Bureau of Land Management Slammed for Downplaying Fracking’s Threats to California Public Lands — Again

Anti-fracking protesters rally in Oakland, California's streets

An environmental impact statement released by the Bureau of Land Management (BLM) Thursday “ignores risks of hydraulic fracturing” according to an environmental group that took the agency to court for similar omissions in 2013. 

The BLM’s latest environmental impact statement and resource-management plan looked at opening up 400,000 acres of federal land in Monterey, San Benito, and Fresno counties to oil and gas development.

However, according to the Center for Biological Diversity, the agency offers inadequate analysis of the pollution and effects of hydraulic fracturing (“fracking”) and other extreme extraction techniques for natural gas.

The Center, along with the Sierra Club, filed suit against the BLM in 2013, alleging that the BLM violated the National Environmental Policy Act when it auctioned approximately 2,500 acres of land in California's Monterey County to oil companies without fully considering the environmental dangers of fracking. 

U.S. District Judge Paul Grewal in San Jose rebuked the BLM, saying it violated U.S. environmental law in declining to conduct a full-fledged environmental impact study of its oil leasing for the Monterey Formation. Grewal stopped short of ordering leases cancelled, but ordered the parties to negotiate a settlement. 

In the settlement, the BLM stopped oil and gas leases in California and it hasn’t issued a lease there since then. But environmentalists worry that incomplete analyses by the BLM will open the door to the sale of public lands in California. 

We know that the incoming Trump administration will be attempting to expand fracking in public lands, so the fact that this [environmental impact statement] is so inadequate is rather disturbing,” Briana Mordick, senior scientist with the National Resources Defense Counsel, told DeSmog. 

She added that the BLM’s analysis amounts to a step in opening up public land along California’s Central Coast.

Claire Lakewood, a staff attorney with the Center for Biological Diversity, told DeSmog that the BLM’s most recent analysis suffers from sins of omission rather than commission. In short, she says the environmental impact statement:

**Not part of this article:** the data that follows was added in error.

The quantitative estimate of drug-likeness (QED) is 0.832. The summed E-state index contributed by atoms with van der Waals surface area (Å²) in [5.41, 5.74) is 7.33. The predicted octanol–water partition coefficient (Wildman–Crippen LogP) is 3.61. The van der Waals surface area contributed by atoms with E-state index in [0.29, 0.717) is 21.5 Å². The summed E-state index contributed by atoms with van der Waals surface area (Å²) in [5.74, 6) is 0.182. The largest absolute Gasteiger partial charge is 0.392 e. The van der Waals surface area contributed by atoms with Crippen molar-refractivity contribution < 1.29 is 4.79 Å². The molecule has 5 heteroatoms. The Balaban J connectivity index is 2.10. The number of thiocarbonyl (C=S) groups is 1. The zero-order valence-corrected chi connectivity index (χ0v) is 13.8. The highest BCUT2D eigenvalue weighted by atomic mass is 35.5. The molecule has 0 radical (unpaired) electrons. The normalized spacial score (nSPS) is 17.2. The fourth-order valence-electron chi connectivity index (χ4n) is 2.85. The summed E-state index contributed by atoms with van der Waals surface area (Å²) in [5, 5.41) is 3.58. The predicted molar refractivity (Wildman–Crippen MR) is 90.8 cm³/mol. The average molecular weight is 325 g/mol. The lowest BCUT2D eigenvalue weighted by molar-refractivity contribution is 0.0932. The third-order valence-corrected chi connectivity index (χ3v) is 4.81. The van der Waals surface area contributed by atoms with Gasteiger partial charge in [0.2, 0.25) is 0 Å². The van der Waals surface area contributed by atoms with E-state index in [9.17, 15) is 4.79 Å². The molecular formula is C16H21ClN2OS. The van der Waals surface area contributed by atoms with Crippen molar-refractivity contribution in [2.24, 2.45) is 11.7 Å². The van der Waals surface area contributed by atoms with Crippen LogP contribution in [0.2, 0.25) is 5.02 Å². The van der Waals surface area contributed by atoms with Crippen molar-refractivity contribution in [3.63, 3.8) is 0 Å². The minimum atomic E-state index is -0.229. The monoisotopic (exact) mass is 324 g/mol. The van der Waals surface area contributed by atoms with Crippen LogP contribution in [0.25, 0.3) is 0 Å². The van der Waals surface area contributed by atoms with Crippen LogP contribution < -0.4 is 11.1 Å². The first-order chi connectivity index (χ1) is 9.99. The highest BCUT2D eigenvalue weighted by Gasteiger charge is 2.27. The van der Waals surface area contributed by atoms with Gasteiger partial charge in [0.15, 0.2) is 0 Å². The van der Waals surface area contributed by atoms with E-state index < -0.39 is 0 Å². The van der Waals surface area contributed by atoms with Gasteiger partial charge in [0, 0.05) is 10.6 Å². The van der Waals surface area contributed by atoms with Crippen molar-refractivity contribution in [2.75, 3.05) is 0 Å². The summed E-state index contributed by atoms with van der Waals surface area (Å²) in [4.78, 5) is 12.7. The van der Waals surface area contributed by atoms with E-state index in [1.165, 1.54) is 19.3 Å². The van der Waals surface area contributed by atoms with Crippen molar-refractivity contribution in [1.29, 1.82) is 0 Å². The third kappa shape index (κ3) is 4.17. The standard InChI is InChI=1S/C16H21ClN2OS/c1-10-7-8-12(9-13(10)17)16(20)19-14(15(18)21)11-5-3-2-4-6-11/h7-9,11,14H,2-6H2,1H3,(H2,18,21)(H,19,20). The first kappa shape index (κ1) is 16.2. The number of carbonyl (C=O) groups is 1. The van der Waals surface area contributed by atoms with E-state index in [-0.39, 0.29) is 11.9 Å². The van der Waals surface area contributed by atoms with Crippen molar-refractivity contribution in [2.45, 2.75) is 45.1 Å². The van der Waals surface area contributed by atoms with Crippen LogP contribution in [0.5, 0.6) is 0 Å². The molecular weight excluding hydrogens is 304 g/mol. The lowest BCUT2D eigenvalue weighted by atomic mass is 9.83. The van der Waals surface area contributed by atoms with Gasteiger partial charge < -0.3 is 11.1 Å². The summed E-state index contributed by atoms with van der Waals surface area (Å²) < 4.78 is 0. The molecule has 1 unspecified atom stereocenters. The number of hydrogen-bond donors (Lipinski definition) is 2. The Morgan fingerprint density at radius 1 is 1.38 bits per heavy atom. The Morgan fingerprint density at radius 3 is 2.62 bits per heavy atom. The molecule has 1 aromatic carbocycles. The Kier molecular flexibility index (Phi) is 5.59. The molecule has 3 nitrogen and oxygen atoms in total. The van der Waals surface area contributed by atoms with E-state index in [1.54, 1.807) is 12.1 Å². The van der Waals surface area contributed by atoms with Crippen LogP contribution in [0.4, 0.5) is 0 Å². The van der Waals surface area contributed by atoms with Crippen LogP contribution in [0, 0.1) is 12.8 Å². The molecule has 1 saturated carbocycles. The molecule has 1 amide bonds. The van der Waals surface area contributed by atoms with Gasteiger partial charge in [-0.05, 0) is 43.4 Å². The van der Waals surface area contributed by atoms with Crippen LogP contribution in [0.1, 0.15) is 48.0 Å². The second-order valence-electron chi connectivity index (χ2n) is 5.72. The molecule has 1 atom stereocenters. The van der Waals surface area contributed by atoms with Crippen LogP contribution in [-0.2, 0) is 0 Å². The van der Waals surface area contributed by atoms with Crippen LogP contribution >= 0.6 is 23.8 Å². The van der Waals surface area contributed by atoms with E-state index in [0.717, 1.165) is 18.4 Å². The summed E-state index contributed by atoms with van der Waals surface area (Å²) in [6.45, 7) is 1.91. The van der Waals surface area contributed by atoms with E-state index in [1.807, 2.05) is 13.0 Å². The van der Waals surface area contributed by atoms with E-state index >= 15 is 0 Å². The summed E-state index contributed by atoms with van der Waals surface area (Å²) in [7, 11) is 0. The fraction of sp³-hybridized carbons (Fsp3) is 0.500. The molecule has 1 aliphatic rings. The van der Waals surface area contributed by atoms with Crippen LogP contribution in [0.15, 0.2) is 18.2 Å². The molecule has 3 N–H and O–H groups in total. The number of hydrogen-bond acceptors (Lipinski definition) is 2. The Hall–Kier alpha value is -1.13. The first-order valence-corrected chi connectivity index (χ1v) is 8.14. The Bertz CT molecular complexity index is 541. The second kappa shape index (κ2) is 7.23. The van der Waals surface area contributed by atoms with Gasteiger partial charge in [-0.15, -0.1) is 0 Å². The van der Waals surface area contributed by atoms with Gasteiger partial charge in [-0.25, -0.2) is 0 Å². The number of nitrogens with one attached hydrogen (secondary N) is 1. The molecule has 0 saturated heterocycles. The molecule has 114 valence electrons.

• Failed to consider alternatives to fracking on public lands. 
  • Didn’t consider the impact of disposal wastewater.
  • Assumed the air emissions from fracking to be similar to oil and gas extractions generally, despite the use of unique chemicals in fracking.
  • Did not consider the environmental impact of disposing of fracking wastewater. 

The draft plan is open for public comment for 90 days. 

The biggest problem is that the BLM is still talking about opening up more federal lands to fracking at all, when they could have said no more fracking leases, period,” Lakewood told DeSmog.

Lakewood and Mordick say that leasing lands for fracking in Central California opposes what the residents of that area want. Both Monterey County and San Benito County voters recently passed ballot measures banning the controversial technique.

The BLM says that 90 percent of wells drilled on federal lands nationwide use hydraulic fracturing, or fracking, to extract oil and gas.

Now would be a good time for Governor Brown to step up and put actions to his words and show that he’s an environmental leader,” Lakewood said. 

In December, the California governor asked President Obama for a permanent ban on offshore drilling, but he’s remained opposed to a statewide fracking ban

A 2015 report from the California Council on Science and Technology concluded that fracking in California poses a threat to drinking water aquifers due to its shallow activity and unusually high chemical concentrations. 

Judge Grewal’s ruling in 2013 was the first court opinion to invalidate a federal lease sale for failing to address the dangers of fracking. In 2016 U.S. District Judge Michael Fitzgerald dealt another blow to oil companies by also saying the BLM ignored the environmental impacts of fracking in another case in Central California.

Environmentalists say that the courts might be the last refuge for protecting the environment under a Trump administration. 

The Trump administration will still have to comply with laws like the National Environmental Policy Act,” Lakewood told DeSmog. “But if it doesn’t, there will be lawsuits.”

Main image: An anti-fracking climate rally took place in Oakland, California, in November 2016. Credit: Ella Teevan, Food and Water WatchCC BY 2.0